Ask Amy

The Denver Post - - LIFE & CULTURE - Con­tact Amy Dick­in­son via email, By Amy Dick­in­son

Dear Amy: My wife and I re­cently bought a beau­ti­ful new house that we are very happy with. We moved here in the win­ter and now that it’s sum­mer­time, we are all spend­ing more time out on our decks.

Two of our new neigh­bors fre­quently have loud par­ties out­side well past 10 p.m. It is con­cern­ing to us be­cause we get up at 5 a.m. for work, and be­cause my mother lives with us and her bed­room is very close to the noise.

We hes­i­tate to say any­thing be­cause we don’t want to start out on the wrong foot and create bad blood.

It was so loud un­til so late the other night that I wanted to call the po­lice, but my wife asked me not to. I just can’t be­lieve people would be so in­con­sid­er­ate. How can we po­litely get our point across with­out cre­at­ing war­fare? Should I just put up and shut up? — An Avid Reader

Dear Avid: If your house is brand new (and not just new to you), your neigh­bors have never had to think about any­one liv­ing where you live.

You should start by as­sum­ing that they aren’t aware of how much the sound trav­els on these oth­er­wise quiet summer nights. Con­sider the idea that you are sim­ply let­ting them know.

Don’t use words like “war­fare” or “bad blood.” That kind of think­ing is need­lessly in­flam­ing a sit­u­a­tion that might be eas­ily han­dled.

The next time this hap­pens, if you feel it is safe to do so (I as­sume it is), you should knock on your neigh­bor’s door (or call them if you have their num­ber), in­tro­duce your­self and say, “Hey, it’s late and the sound re­ally car­ries. Could your group take it in­side, or could you ask your guests to be qui­eter?”

Check for the sound or­di­nances where you live. Many places re­strict loud noises and mu­sic af­ter 10 p.m. on a week­day and 11 or 12 on a week­end.

If you com­mu­ni­cate clearly and re­spect­fully and your neigh­bors re­peat­edly party into the night, your next step would be to call the po­lice.

Dear Amy: Is it com­mon for people to get cyn­i­cal and an­gry at life as they age? I have known my wife for more than 25 years. When I first met her she was fun and happy, even though she had just left an abu­sive and ter­ri­ble mar­riage.

Now at 61 years of age, she is al­ways com­plain­ing about the people she works with, how over­whelmed she is, how she hates work­ing for the id­iot owner, and how most of the em­ploy­ees don’t do any­thing all day.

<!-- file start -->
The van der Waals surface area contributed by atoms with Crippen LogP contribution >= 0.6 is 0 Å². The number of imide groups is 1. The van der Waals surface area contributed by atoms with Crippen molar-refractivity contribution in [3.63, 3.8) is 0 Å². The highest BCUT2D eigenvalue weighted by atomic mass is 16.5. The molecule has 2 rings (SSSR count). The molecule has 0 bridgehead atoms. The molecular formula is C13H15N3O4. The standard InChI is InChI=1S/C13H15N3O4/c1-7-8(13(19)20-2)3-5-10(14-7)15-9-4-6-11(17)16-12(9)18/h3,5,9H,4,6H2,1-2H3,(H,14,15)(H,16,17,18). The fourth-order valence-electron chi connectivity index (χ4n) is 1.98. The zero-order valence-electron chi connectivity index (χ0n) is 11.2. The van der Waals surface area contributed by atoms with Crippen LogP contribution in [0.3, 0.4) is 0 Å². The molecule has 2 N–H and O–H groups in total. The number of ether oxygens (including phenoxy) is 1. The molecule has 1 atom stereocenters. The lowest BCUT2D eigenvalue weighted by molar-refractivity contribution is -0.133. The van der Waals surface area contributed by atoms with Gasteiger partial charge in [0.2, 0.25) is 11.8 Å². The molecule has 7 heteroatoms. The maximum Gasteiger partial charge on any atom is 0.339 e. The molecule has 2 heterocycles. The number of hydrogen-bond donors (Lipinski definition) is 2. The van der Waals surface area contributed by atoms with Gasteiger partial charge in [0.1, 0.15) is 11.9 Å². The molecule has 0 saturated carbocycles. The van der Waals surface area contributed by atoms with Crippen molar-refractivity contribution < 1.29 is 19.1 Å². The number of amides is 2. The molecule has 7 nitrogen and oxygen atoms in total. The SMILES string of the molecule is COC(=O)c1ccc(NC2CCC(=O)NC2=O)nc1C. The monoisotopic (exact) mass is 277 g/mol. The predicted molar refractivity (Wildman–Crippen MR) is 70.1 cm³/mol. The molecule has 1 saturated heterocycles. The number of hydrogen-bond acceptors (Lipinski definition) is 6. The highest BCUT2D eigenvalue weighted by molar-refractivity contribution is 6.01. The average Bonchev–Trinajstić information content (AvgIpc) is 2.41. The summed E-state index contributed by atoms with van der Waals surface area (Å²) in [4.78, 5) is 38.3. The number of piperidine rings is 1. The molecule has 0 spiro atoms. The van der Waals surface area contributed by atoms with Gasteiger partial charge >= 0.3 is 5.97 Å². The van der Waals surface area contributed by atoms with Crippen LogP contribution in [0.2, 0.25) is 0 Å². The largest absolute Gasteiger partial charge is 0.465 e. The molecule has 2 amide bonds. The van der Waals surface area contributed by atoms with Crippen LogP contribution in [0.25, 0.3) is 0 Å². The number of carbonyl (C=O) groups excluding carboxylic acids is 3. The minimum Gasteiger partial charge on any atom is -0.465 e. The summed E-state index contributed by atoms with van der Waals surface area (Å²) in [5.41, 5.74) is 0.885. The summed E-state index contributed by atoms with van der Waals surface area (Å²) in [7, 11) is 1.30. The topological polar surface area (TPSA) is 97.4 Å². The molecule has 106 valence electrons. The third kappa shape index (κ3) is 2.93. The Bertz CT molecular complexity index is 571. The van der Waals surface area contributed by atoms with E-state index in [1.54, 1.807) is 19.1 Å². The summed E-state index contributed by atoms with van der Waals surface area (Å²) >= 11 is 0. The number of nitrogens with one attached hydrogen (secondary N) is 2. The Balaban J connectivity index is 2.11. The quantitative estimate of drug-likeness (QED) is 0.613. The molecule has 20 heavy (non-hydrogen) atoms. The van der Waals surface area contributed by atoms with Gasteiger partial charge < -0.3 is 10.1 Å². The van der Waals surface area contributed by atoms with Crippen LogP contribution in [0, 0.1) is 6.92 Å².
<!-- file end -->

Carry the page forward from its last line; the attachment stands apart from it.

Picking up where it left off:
Her dad was abu­sive when she was young — al­ways telling her how stupid she was. Her fa­ther has since died but she seems to hang onto the past.

When we met 25 year ago, both of us were broke and now we are very well off. She has everything she has al­ways wanted — and more. I of­ten tell her how much I love her, but she al­ways finds some­thing to be mis­er­able about.

She says I treat her like a queen, but she re­minds me of an old, cranky and sour per­son who al­ways looks at the glass as half empty. I tend to be happy and I have a sun­nier dis­po­si­tion, but I worry about her. What can I do? — Sad for my Wife

Dear Sad: It is com­mon for people to get cyn­i­cal and an­gry later in life — if they have the sort of back­ground your wife has. Her early ex­pe­ri­ences have en­graved a script of sorts onto her emo­tions. As she gets older and feels more stressed, she lacks the re­siliency — and the tools — to cope.

Please understand that your wife’s prob­lems might be big­ger than your love and as­sur­ances can tamp down. Tell her, “I’m wor­ried about you. You seem so un­happy all the time. I think it might re­ally help you to talk to a coun­selor.”

Dear Amy: I re­ally rec­og­nized my­self in the let­ter from “Must Love Dogs,” the woman who had de­vel­oped a strong crush (you called it a “fix­a­tion”) on a man at the dog park.

I am a per­fectly ra­tio­nal per­son, and yet I had a sim­i­lar ex­pe­ri­ence with some­one at work. I never thought I would say this, but stay­ing away and lim­it­ing con­tact even­tu­ally did break the “spell,” just as you sug­gested.

When I look back, I don’t know what I was think­ing! — Not Crushed

Dear Not Crushed: I think this is prob­a­bly more com­mon than most people re­al­ize.

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